Mathematics

Two children working with wood

Why introduce woodwork in the early years?

“We have seen how working with real tools offers children new experiences and encompasses all areas of learning,” writes early years creative consultant Pete Moorhouse. “Woodwork allows children to become the innovators, makers, sculptors, tinkerers, engineers and architects of tomorrow. The experience of working with wood and tools leaves deep memories and becomes a part of children’s DNA.”

Working with wood can play a central role in your curriculum, supporting maths, physical coordination, creative skills, understanding of the world, language and vocabulary. Read Pete’s article and find out about his new on-line training course here.

Boys making nature patterns

Maths play with natural loose parts

We are approaching the time of year in which nature generously replenishes its available loose parts. Leaves fall, acorns drop, seed pods form, and there is no end to the natural materials you can collect just in your garden.

“One area of early learning particularly suited for the use of these materials is maths,” writes Dorie Ranheim. “There is a myriad of questions that can be asked to guide children’s thinking. For example, What did we find the most of? Tell me about your stick. Can you find something longer? Which rock is heavier? Through these playful interactions, rich maths language flows and becomes part of the child’s vocabulary.

“You can also use loose parts to model mathematical skills like how to count acorns using one-to-one correspondence, how to create a pattern with autumn leaves, or how to measure by comparing two feathers. All of the foundational areas of early maths can be explored in a playful way using natural loose parts.” More ideas here.

two children playing with unit blocks

An interview with Daniel Spry

Blocks are one of very few resources that allow children to work in all areas of learning at once. They encourage creativity and allow kids to turn problems over, not only with their minds, but also with their hands.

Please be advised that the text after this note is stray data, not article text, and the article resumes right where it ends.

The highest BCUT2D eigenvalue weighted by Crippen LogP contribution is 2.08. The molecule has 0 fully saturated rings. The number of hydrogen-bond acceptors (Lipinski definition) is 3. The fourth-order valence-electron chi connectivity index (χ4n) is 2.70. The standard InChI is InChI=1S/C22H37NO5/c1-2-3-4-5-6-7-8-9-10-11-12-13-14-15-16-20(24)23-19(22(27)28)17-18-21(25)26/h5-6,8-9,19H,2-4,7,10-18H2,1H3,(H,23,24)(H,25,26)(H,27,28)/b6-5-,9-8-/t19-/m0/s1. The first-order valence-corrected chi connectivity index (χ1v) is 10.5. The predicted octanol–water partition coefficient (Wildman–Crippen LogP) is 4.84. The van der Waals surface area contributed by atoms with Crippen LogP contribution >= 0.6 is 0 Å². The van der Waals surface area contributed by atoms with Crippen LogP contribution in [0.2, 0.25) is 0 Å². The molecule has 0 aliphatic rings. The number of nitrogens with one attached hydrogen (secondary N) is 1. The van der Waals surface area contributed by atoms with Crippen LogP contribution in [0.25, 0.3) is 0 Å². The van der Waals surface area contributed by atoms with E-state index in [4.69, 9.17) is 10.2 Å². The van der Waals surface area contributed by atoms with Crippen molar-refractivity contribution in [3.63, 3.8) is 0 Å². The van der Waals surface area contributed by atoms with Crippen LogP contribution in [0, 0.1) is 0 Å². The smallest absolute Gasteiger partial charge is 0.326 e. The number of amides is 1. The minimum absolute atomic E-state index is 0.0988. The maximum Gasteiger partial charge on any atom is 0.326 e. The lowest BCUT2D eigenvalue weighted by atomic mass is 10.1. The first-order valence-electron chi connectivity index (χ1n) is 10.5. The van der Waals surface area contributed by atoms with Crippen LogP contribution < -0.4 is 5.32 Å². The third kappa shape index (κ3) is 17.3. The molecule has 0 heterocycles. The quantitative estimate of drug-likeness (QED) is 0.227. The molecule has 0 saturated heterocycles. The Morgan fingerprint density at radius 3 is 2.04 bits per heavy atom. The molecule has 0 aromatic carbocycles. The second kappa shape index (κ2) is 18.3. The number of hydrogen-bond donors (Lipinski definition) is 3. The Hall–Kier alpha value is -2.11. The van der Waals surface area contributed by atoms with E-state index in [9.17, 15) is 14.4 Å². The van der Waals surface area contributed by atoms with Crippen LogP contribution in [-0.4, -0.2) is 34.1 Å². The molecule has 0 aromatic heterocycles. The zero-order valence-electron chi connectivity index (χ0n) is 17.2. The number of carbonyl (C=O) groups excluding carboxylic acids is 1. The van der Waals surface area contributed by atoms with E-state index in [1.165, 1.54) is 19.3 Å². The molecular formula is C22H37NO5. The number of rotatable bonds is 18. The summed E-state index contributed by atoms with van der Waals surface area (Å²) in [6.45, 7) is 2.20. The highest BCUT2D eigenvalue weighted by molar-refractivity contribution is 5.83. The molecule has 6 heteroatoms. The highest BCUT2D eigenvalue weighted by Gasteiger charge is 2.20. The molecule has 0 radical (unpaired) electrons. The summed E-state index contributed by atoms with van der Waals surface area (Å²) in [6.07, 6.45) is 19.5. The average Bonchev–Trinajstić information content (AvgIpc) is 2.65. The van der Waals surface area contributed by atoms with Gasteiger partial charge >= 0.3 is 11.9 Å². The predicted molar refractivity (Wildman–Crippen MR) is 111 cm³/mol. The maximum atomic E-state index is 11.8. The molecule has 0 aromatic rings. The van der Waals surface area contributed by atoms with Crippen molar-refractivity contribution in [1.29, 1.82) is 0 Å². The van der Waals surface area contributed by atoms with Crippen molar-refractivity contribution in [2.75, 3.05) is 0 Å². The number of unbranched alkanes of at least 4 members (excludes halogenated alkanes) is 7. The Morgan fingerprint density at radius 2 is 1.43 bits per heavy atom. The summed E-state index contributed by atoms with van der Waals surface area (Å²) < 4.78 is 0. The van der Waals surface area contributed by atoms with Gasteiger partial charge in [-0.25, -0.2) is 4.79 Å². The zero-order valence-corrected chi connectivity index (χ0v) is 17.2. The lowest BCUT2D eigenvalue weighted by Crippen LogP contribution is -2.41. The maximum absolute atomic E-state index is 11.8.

Some months before the Covid-19 pandemic began, we interviewed Early Years Consultant Daniel Spry, who has delivered block play trainings nationally and internationally for many years. Here's the interview.
 
young child enjoying pretend play with mud

Encouraging mud play

Children plunge into messy play with great enthusiasm and no hesitation about getting dirty.The adults in their lives, however, may need a little more encouragement to understand the value of playing in and with mud.

Launching a mud area in your play space requires careful planning and communication with staff and families.This article offers advice on how to get over those hurdles.Then, let the fun begin! Read this.

little girls playing with blocks

Learning through block play

Everyone knows that playing with blocks is essential to learning (and loads of fun, even for grown-ups). But what exactly do children learn as they line the blocks up, stack them, plan and build and bash them over? Harriet K. Cuffaro has some great insights into the value of block play. Read them.

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